Smart Purchasing: Four Ways to Pump Up Profits
By Ed Avis
If your restaurant is like most, you probably are happy about every dollar left in your bank account at month’s end. Managing purchasing procedures can boost that total.
While entire college courses are taught on this topic, we’ve uncovered four tips that any Mexican restaurant owner can quickly apply:
Analyze Your Menu
Smart purchasing starts with a carefully planned menu. When considering new menu items, think about the long-term inventory impact of every ingredient. Some questions to answer include:
*Will you be able to source new ingredients needed to prepare the dish off-season?
*How will sales of that new offering affect your stock needs for other menu items?
*Can you use ingredients you already stock in those new menu items?
Regularly examining your ingredients to wean out things you might not need is important, says Rupert Spies, a senior lecturer of food and beverage management at Cornell University.
“You look at your inventory and say, ‘Do we really need five different kinds of olives? Can we do with three? Or two?’ It’s a give and take,” Spies says. “That’s what a good purchasing person does.”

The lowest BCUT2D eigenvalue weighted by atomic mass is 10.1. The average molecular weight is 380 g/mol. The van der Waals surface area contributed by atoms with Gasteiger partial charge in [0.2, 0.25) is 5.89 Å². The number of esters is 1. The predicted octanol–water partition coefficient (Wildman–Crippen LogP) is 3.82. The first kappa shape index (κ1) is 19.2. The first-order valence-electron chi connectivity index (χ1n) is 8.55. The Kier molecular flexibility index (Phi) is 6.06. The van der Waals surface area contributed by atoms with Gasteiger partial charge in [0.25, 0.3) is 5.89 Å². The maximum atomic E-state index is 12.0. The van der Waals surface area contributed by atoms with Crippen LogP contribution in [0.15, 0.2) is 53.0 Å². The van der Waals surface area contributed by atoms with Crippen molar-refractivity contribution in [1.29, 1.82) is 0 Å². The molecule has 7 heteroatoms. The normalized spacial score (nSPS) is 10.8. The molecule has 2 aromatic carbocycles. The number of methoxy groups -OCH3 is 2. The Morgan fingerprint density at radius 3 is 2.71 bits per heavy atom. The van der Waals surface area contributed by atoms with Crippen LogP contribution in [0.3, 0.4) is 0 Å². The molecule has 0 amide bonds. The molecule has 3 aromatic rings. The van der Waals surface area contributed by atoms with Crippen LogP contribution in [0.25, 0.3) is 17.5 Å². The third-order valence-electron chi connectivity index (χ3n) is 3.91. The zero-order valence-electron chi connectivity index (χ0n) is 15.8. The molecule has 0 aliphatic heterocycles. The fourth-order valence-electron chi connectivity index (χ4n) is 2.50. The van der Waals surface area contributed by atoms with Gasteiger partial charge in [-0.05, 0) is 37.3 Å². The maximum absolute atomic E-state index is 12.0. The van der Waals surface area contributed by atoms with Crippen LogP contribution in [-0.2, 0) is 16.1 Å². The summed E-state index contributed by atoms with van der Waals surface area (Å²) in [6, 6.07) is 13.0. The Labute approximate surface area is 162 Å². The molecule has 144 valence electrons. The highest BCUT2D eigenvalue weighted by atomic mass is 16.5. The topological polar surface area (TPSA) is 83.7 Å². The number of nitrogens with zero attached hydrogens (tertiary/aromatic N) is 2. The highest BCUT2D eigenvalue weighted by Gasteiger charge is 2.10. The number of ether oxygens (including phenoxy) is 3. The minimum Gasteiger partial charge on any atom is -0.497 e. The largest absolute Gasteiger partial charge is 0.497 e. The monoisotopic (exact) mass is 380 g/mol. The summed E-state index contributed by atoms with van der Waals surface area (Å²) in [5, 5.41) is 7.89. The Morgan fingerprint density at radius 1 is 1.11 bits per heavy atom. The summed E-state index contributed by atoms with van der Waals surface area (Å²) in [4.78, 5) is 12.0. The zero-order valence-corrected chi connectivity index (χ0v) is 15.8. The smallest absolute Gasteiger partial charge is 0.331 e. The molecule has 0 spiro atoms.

At Margarita’s, a 23-restaurant chain in the Northeast, new menu offerings sometimes emerge from an in-house staff contest, according to Brisbane Vaillancourt, Margarita’s director of training. A key requirement for the winning recipe: the restaurant must be able to efficiently source all the ingredients.
“We go through all the entries and say, ‘Is this something we can do in the restaurant and make profitable? Is this something we can source?’” Vaillancourt says.
Create a Specifications Book
A “go-to” source book with a detailed description of every ingredient you purchase is a must in any restaurant kitchen.
“The specifications are the framework of everything you do,” says Spies.
Why are specifications so important? They help you deliver a consistent experience to customers—your chiles rellenos will taste the same every time a customer orders them—and they help you determine exactly what you need to order.